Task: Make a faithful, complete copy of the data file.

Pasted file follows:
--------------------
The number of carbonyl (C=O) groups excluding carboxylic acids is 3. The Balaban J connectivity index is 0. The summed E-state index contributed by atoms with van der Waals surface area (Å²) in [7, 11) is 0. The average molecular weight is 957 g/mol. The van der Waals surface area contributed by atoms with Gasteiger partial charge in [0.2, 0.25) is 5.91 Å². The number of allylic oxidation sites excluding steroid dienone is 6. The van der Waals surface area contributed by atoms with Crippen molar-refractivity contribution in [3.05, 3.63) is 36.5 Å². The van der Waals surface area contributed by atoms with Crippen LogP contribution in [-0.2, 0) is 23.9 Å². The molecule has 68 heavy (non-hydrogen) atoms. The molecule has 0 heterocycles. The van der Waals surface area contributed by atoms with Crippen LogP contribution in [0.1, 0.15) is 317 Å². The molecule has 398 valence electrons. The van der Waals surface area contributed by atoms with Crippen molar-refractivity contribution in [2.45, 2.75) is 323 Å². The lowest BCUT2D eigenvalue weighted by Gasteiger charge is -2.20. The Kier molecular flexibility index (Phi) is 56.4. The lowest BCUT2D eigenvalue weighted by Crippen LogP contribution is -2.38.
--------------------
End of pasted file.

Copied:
The number of carbonyl (C=O) groups excluding carboxylic acids is 3. The Balaban J connectivity index is 0. The summed E-state index contributed by atoms with van der Waals surface area (Å²) in [7, 11) is 0. The average molecular weight is 957 g/mol. The van der Waals surface area contributed by atoms with Gasteiger partial charge in [0.2, 0.25) is 5.91 Å². The number of allylic oxidation sites excluding steroid dienone is 6. The van der Waals surface area contributed by atoms with Crippen molar-refractivity contribution in [3.05, 3.63) is 36.5 Å². The van der Waals surface area contributed by atoms with Crippen LogP contribution in [-0.2, 0) is 23.9 Å². The molecule has 68 heavy (non-hydrogen) atoms. The molecule has 0 heterocycles. The van der Waals surface area contributed by atoms with Crippen LogP contribution in [0.1, 0.15) is 317 Å². The molecule has 398 valence electrons. The van der Waals surface area contributed by atoms with Crippen molar-refractivity contribution in [2.45, 2.75) is 323 Å². The lowest BCUT2D eigenvalue weighted by Gasteiger charge is -2.20. The Kier molecular flexibility index (Phi) is 56.4. The lowest BCUT2D eigenvalue weighted by Crippen LogP contribution is -2.38.